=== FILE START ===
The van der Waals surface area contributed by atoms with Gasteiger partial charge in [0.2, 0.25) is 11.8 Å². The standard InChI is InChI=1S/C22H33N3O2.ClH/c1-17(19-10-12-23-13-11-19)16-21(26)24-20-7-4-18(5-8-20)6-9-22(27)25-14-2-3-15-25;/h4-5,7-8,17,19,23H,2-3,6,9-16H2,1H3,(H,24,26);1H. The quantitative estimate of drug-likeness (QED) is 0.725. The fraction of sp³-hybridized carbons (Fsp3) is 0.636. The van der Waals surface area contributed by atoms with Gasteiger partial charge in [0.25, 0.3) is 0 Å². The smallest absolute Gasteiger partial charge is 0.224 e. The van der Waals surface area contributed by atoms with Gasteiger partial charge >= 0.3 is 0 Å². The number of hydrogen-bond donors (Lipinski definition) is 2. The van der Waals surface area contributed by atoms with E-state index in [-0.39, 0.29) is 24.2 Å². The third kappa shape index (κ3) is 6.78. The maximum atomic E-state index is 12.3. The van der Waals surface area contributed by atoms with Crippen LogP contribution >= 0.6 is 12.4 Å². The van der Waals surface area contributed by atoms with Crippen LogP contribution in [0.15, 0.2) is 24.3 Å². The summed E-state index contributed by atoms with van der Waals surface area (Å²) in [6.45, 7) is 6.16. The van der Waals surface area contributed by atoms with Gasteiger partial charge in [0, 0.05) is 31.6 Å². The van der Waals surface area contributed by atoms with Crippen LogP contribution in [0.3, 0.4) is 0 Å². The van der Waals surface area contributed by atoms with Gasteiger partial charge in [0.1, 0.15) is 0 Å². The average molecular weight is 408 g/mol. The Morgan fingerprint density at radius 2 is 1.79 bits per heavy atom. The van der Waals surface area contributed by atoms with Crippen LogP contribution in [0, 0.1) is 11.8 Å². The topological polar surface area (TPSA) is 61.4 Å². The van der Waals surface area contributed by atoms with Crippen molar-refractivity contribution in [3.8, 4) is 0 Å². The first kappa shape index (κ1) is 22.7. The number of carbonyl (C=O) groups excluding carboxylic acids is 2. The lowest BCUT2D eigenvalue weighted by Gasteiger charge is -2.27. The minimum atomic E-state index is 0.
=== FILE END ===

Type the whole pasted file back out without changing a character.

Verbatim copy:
The van der Waals surface area contributed by atoms with Gasteiger partial charge in [0.2, 0.25) is 11.8 Å². The standard InChI is InChI=1S/C22H33N3O2.ClH/c1-17(19-10-12-23-13-11-19)16-21(26)24-20-7-4-18(5-8-20)6-9-22(27)25-14-2-3-15-25;/h4-5,7-8,17,19,23H,2-3,6,9-16H2,1H3,(H,24,26);1H. The quantitative estimate of drug-likeness (QED) is 0.725. The fraction of sp³-hybridized carbons (Fsp3) is 0.636. The van der Waals surface area contributed by atoms with Gasteiger partial charge in [0.25, 0.3) is 0 Å². The smallest absolute Gasteiger partial charge is 0.224 e. The van der Waals surface area contributed by atoms with Gasteiger partial charge >= 0.3 is 0 Å². The number of hydrogen-bond donors (Lipinski definition) is 2. The van der Waals surface area contributed by atoms with E-state index in [-0.39, 0.29) is 24.2 Å². The third kappa shape index (κ3) is 6.78. The maximum atomic E-state index is 12.3. The van der Waals surface area contributed by atoms with Crippen LogP contribution >= 0.6 is 12.4 Å². The van der Waals surface area contributed by atoms with Crippen LogP contribution in [0.15, 0.2) is 24.3 Å². The summed E-state index contributed by atoms with van der Waals surface area (Å²) in [6.45, 7) is 6.16. The van der Waals surface area contributed by atoms with Gasteiger partial charge in [0, 0.05) is 31.6 Å². The van der Waals surface area contributed by atoms with Crippen LogP contribution in [0.3, 0.4) is 0 Å². The van der Waals surface area contributed by atoms with Gasteiger partial charge in [0.1, 0.15) is 0 Å². The average molecular weight is 408 g/mol. The Morgan fingerprint density at radius 2 is 1.79 bits per heavy atom. The van der Waals surface area contributed by atoms with Crippen LogP contribution in [0, 0.1) is 11.8 Å². The topological polar surface area (TPSA) is 61.4 Å². The van der Waals surface area contributed by atoms with Crippen molar-refractivity contribution in [3.8, 4) is 0 Å². The first kappa shape index (κ1) is 22.7. The number of carbonyl (C=O) groups excluding carboxylic acids is 2. The lowest BCUT2D eigenvalue weighted by Gasteiger charge is -2.27. The minimum atomic E-state index is 0.